The announcement of the engagement may take place at a luncheon given by the bride’s mother or by a close friend. For this, the menus suggested for “Small Dinner Parties and Luncheons” will, of course, be suitable. For the numerous shower parties, either the afternoon or evening may be chosen. Guests may be asked to drop in for tea or cocktails, or for coffee and dessert, after which the shower gifts will be opened. Instead, packages may be unwrapped soon after the guests arrive and afternoon or evening snacks served later. Sometimes, guests will be asked for the evening and late refreshments will take the form of ice cream and cake.

The latter may be a decorated miniature wedding cake carrying favors that will indicate the future of the recipient: a ring for the next bride-to-be, a piece of money for the financially successful, and a button for the spinster or bachelor. During the evening, a wine punch or wine and seltzer in which to drink the health of the bride-to-be may be offered.

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Wedding parties

A wedding in the family, especially if it is the first, is such an important event that parents are inclined to forget the limits of their finances and to give the bride the kind of wedding she has always dreamed about. If she (or her mother) has decided upon a large formal wedding with a reception afterward for many guests, a caterer should be employed.

Tables and chairs, dishes, linen and silver, as well as food and service and sometimes even table decorations will be supplied for a previously set fee. Champagne or the wedding punch may also be part of the caterer’s responsibilities, or they may be the contribution of the father of the bride. In general, the trend toward informality has extended to wedding parties. We no longer expect elaborate “collations” to follow an afternoon or evening wedding. The items served will be very little different from those offered at a cocktail party, except that champagne or a punch will usually replace the cocktails. It should be offered as soon as guests arrive.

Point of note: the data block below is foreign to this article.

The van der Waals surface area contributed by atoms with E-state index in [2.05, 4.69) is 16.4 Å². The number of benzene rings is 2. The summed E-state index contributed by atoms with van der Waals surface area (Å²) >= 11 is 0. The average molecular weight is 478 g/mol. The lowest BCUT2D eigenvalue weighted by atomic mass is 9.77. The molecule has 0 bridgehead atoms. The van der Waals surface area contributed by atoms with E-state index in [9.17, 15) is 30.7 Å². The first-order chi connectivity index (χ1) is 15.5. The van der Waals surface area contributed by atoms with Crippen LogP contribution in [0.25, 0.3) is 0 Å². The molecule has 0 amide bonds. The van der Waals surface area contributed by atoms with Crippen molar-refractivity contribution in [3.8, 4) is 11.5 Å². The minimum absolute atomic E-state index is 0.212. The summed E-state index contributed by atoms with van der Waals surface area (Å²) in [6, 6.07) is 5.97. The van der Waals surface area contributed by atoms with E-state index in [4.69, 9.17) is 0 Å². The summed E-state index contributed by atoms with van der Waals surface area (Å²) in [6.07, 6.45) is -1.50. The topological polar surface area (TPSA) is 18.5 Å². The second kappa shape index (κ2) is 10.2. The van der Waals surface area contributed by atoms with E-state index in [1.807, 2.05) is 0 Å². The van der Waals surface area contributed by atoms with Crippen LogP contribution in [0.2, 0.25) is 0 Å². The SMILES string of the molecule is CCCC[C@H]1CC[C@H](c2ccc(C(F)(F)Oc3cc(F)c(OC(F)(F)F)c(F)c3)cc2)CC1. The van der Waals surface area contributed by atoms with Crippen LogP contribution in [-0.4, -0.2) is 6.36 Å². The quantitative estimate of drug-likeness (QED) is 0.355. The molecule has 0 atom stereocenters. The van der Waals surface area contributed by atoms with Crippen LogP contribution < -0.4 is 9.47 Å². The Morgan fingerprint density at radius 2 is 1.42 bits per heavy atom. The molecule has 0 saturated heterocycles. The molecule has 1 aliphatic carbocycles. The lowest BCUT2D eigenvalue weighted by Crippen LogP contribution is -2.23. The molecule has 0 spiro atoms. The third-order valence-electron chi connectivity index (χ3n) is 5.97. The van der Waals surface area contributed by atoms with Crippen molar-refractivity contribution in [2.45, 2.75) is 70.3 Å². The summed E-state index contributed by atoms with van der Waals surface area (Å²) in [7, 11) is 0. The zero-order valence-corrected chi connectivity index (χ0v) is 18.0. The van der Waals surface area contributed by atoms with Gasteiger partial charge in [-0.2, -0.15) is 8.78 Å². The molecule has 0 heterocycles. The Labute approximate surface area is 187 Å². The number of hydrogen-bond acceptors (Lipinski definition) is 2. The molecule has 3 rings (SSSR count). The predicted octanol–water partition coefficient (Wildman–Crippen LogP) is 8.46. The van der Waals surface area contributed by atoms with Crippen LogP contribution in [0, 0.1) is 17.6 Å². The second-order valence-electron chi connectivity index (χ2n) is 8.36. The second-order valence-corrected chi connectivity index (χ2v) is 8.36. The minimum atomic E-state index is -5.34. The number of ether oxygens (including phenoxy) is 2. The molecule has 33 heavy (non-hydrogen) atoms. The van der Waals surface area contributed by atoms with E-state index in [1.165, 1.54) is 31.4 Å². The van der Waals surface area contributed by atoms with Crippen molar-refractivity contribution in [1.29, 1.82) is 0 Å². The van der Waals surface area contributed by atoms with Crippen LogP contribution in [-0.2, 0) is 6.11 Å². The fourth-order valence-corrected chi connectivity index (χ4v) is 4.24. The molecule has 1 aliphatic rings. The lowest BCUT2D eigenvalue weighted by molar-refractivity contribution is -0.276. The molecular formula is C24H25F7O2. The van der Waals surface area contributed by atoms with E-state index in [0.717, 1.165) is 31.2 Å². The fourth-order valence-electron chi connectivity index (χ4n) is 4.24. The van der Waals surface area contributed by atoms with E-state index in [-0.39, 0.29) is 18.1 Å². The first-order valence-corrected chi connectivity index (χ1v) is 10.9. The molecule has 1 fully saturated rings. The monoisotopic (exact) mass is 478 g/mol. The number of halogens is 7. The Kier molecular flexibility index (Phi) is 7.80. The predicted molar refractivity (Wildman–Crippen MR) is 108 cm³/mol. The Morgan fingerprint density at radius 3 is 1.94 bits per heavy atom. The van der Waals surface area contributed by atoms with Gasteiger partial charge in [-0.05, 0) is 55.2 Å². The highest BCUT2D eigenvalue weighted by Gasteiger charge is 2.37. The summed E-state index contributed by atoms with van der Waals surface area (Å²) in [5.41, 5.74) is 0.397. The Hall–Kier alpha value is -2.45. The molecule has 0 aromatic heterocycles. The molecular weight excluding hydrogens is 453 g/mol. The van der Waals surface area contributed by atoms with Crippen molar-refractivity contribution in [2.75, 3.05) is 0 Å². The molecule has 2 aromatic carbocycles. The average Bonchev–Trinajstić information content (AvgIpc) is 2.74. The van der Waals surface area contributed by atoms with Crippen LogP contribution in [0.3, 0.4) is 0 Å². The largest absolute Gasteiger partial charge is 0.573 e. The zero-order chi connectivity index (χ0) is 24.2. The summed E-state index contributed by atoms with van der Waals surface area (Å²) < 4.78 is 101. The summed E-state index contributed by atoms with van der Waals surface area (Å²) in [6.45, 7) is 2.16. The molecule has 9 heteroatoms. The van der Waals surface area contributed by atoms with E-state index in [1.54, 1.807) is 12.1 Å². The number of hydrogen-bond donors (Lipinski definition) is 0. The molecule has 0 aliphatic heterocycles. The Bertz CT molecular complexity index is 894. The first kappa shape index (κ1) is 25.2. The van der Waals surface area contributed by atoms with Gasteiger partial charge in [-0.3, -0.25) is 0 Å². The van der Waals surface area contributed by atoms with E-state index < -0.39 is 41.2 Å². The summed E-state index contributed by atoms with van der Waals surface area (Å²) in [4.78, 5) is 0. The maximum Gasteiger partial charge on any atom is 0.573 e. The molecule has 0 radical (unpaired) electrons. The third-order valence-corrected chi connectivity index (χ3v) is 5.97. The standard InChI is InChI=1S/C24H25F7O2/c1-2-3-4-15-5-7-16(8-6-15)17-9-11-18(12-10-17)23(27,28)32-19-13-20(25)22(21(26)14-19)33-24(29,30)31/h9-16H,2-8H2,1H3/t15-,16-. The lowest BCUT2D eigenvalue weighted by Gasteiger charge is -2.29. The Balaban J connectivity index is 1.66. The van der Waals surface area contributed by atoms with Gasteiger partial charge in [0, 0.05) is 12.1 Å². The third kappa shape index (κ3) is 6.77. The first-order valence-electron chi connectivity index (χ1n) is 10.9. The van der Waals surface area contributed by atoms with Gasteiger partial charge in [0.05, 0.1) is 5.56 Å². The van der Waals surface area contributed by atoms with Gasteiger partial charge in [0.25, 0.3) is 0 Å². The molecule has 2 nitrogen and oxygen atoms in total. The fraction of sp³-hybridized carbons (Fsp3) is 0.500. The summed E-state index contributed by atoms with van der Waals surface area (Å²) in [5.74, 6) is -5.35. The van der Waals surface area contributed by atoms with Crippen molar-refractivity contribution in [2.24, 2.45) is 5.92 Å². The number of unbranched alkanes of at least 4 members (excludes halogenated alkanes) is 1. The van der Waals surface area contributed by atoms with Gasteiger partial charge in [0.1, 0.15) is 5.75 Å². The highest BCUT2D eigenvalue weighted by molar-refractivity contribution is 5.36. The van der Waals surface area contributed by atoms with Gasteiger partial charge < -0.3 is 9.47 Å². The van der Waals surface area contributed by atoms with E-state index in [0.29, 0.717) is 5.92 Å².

In addition, there will, of course, be a wedding cake which the bride with the aid of the groom will make a ceremony of cutting. A large cake of this type decorated appropriately will usually be purchased even when the sandwiches and canapes are prepared in the home kitchen. A groom’s cake of the dark fruit cake type is seldom served nowadays. Instead, small boxes of fruit cake may be furnished for guests to take with them “to dream on.” It should be cut, boxed and tied a few days before the ceremony. If the group is not too large and if there is extra help in the kitchen, a simple buffet supper may be served.

In this case, there may be a large table for the bridal party and arrangements for serving them, while the other guests will help themselves from the buffet. When the wedding is at noon or late afternoon, either a buffet or a “sit down” meal may be offered. For the latter, there must be space for the arrangement of tables, with place settings of napkins and silver. For either type of service, unless the caterer is employed, the hostess must make certain that she has on hand enough silver and china. Neighbors will be delighted when called upon to supplement the home supply, if this is necessary.